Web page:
Hypnospace Outlaw review | Surf’s up

The information superhighway finally reaches its potential in the terrific puzzler-sim, Hypnospace Outlaw. Here’s our review…


I was sat at my living room table eating dinner and taking notes when I heard it. “Don’t be long, Jordan Oloman.” As soon as the mechanical voice hit my ears, I felt a hot flush of fear. Something was calling for me. After a blank contemplative stare that felt like an eternity, I went to check it out, holding my laptop in hand like a pointlessly expensive cudgel.

Alas, this was no home invader, just Hypii, my trusty virtual companion reminding me via text-to-speech that I had to get back to my post. See, I’ve been on active duty enforcing the internet in Hypnospace Outlaw.

A simulacrum of web browsing in the nineties, this nostalgic indie effort turns the player into a dial-up detective at the turn of the millennium. Y2K is fast approaching, and the netizens of this brand new social platform are up to no good, or, at the very least, they’re breaking the flimsy moral code set out by the indecisive, supposedly bipartisan overlords who seek to moderate it. Sound familiar?

As you’re treated to a mostly broken tutorial where a bug-eyed pseudo-3D mascot floats through a pixelated ether, you quickly realise passion oozes from this game’s every web-pore. The user interface receives about as much, if not more care than its tricksy puzzles. It’s so deeply charming to hear voice clips with harsh cuts at either end once more, as if the subject is speaking through an antique walkie talkie.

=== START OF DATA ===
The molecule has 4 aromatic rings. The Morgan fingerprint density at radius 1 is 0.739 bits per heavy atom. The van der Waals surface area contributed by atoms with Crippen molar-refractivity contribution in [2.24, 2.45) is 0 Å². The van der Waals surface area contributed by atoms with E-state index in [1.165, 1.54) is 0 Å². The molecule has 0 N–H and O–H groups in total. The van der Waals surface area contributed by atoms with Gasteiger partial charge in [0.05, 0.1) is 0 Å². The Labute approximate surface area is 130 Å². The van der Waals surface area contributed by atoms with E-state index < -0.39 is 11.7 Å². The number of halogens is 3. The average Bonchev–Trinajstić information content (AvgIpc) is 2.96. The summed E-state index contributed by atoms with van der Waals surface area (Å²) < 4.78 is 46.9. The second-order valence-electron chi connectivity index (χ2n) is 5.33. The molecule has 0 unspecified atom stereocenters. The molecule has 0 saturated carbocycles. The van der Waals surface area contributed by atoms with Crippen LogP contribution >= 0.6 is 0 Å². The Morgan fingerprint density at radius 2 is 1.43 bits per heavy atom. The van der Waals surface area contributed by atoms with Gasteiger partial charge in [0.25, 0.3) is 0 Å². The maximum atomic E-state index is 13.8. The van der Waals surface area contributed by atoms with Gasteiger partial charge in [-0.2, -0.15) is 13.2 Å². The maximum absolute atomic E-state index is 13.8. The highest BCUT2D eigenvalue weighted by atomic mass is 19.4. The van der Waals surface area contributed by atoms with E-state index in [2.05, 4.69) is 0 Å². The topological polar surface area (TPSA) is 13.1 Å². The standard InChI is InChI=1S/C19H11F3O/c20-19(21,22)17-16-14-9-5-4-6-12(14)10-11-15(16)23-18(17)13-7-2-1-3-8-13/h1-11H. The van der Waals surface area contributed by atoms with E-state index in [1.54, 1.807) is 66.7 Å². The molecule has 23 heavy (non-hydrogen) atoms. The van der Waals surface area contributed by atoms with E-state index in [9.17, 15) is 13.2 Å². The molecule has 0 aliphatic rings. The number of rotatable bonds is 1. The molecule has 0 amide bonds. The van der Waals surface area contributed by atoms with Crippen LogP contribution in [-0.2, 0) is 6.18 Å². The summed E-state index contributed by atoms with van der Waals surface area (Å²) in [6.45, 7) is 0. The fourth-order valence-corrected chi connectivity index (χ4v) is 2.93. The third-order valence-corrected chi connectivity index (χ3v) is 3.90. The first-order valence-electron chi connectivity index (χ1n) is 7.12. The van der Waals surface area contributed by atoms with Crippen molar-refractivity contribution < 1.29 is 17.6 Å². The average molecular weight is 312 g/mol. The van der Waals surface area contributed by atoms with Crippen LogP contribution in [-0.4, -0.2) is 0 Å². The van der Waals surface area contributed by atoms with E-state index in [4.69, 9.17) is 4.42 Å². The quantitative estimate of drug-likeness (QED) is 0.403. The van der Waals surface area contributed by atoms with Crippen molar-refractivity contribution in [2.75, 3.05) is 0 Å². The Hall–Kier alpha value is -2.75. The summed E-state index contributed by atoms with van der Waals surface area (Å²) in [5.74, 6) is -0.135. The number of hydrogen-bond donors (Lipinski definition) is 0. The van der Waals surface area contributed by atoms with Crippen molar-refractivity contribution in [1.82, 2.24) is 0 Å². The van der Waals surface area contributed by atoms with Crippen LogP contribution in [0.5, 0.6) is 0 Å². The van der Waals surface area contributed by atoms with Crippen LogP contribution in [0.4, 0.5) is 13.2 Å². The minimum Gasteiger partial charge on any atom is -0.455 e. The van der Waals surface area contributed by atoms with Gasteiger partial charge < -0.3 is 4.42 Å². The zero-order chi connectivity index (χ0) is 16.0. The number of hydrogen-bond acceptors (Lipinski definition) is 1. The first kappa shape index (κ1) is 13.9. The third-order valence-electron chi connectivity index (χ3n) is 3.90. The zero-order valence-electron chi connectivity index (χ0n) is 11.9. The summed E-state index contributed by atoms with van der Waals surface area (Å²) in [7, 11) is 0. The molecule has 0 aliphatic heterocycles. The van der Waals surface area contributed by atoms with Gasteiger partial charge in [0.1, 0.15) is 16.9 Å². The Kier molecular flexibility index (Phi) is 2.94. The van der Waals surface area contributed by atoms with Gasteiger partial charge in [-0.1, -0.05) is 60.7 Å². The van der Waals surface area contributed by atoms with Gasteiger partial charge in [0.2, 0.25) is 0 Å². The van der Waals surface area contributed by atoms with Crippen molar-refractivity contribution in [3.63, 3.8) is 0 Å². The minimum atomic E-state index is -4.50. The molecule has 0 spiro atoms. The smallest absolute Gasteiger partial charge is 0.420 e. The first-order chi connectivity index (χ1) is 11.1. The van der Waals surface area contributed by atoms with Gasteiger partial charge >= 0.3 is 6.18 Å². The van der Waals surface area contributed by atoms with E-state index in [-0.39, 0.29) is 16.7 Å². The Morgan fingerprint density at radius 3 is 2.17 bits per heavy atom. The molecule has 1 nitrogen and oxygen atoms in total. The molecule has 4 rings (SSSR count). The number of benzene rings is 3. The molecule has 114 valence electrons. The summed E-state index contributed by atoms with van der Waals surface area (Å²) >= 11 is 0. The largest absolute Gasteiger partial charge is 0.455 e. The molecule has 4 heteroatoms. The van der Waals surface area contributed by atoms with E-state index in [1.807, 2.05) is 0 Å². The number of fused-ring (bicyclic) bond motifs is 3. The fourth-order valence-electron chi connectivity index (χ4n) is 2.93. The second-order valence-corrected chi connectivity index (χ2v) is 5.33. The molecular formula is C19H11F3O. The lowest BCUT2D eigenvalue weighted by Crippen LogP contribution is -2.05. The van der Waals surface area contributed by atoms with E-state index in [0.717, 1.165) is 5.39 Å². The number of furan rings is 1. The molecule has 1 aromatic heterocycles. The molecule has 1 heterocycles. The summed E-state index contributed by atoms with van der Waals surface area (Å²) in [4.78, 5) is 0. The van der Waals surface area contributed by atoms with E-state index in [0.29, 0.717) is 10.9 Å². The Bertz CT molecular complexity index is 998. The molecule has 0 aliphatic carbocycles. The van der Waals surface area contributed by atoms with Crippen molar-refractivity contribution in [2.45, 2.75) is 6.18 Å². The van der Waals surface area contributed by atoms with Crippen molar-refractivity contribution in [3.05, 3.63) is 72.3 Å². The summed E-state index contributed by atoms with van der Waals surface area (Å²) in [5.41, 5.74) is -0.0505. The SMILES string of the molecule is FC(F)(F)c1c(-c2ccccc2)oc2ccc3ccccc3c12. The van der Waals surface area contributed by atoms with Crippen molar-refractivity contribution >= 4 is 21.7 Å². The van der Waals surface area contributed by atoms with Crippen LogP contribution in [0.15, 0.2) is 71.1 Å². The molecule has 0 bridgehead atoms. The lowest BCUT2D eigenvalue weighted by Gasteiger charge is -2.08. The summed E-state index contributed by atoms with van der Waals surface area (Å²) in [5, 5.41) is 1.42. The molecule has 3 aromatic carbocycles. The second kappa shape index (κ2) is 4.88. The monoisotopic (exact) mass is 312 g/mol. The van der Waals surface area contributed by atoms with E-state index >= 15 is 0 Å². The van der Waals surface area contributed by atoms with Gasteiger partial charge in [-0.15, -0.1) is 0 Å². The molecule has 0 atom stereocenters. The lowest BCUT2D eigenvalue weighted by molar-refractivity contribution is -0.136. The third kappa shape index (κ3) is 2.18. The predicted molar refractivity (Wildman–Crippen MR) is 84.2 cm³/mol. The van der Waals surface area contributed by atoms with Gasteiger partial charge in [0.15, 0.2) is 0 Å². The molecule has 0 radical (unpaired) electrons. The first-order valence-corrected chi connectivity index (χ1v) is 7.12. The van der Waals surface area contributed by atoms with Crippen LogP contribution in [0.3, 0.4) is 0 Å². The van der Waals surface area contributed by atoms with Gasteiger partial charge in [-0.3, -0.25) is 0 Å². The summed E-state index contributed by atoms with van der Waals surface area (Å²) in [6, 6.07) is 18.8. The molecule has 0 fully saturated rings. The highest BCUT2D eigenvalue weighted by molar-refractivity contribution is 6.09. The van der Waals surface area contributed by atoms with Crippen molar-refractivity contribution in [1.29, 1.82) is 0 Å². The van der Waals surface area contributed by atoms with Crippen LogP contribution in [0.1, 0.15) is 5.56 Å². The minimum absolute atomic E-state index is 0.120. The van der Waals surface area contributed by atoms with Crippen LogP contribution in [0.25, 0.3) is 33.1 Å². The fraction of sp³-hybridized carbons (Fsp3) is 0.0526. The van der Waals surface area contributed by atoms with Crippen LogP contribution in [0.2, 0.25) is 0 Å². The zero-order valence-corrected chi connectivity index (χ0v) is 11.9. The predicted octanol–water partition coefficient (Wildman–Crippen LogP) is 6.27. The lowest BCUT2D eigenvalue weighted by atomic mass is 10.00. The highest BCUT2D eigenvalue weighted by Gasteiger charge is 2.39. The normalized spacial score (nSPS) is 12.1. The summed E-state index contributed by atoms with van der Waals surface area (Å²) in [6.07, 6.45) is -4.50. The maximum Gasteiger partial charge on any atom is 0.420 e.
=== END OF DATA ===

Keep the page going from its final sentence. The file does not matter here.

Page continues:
Regardless of the specifications behind your modern gaming rig, pages shudder and aberrate as the virtual machine tries with all its might to load them, and dodgy bloatware can flood your workspace with viruses. It’s endearing, mostly thanks to the rib-tickling writing adorning each page, fleshing out users and painting a picture of a pixelated Eden, its wide-eyed inhabitants gleefully chomping on the forbidden fruit.

You spend most of your time worming your way into fringe internet communities and unravelling them, from primitive file-sharing networks to virtual spiritual communes. One early case has you seeking out infringing images of a children’s cartoon character that netizens are homaging on their domains.

Easily the best part of the game is how it makes you question the particulars of your web policing as you deal with harassment and copyright cases resulting in complex moral quandaries. Any more notes on the incredible story would spoil the great mystery of Hypnospace, which is something that should be approached with as little prior information as possible.

Fiddly at times, Hypnospace Outlaw straddles a thin line between authenticity and frustration when you’re in the thick of it, but with a belly laugh only ever just a click away, you’ll soon start to forgive any minor gripes. Instead, memory allocated for critique will be replaced by the dangerously addictive and authentic webpage jingles. I left Hypnospace begging for a support group for those obsessed with the ‘Granny Cream’s Hot Butter Ice Cream’ rap.


HypnOS affords the player with options to customise their ugly-as-sin desktop, from virtual hamster Tamagotchis to a fully fledged brick builder. You can rearrange and pocket icons, but no doubt by the end it will be full of gaudy stickers and sticky note scribblings as you attempt to parse the puzzles.


A satiric treatment of late nineties web culture that deftly unravels the murky politics of internet control, Hypnospace Outlaw is a successful simulation of the millennium just begging to be explored.


Genre: Simulation
Format: PC (tested)
Developer: Tendershoot / Michael Lasch / ThatWhichIs Media
Publisher: No More Robots
Price: £15.49
Release: Out now

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